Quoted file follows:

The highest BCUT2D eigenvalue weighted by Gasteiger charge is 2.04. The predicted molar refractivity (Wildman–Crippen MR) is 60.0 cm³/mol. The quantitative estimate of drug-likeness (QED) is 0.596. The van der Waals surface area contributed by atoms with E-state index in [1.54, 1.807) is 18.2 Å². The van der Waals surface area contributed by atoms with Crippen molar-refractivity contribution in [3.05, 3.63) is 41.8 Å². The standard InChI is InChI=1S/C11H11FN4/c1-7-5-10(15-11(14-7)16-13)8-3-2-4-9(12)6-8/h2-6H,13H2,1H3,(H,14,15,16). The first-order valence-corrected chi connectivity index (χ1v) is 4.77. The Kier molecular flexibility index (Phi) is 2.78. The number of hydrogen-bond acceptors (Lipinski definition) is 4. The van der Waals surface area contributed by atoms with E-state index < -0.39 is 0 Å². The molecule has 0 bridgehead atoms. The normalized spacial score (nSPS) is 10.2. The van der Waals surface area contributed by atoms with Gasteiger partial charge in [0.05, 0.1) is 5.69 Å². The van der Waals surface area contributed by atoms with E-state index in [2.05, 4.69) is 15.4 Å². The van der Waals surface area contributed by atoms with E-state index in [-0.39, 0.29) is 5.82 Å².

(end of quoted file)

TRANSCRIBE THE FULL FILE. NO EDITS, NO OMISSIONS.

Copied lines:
The highest BCUT2D eigenvalue weighted by Gasteiger charge is 2.04. The predicted molar refractivity (Wildman–Crippen MR) is 60.0 cm³/mol. The quantitative estimate of drug-likeness (QED) is 0.596. The van der Waals surface area contributed by atoms with E-state index in [1.54, 1.807) is 18.2 Å². The van der Waals surface area contributed by atoms with Crippen molar-refractivity contribution in [3.05, 3.63) is 41.8 Å². The standard InChI is InChI=1S/C11H11FN4/c1-7-5-10(15-11(14-7)16-13)8-3-2-4-9(12)6-8/h2-6H,13H2,1H3,(H,14,15,16). The first-order valence-corrected chi connectivity index (χ1v) is 4.77. The Kier molecular flexibility index (Phi) is 2.78. The number of hydrogen-bond acceptors (Lipinski definition) is 4. The van der Waals surface area contributed by atoms with E-state index < -0.39 is 0 Å². The molecule has 0 bridgehead atoms. The normalized spacial score (nSPS) is 10.2. The van der Waals surface area contributed by atoms with Gasteiger partial charge in [0.05, 0.1) is 5.69 Å². The van der Waals surface area contributed by atoms with E-state index in [2.05, 4.69) is 15.4 Å². The van der Waals surface area contributed by atoms with E-state index in [-0.39, 0.29) is 5.82 Å².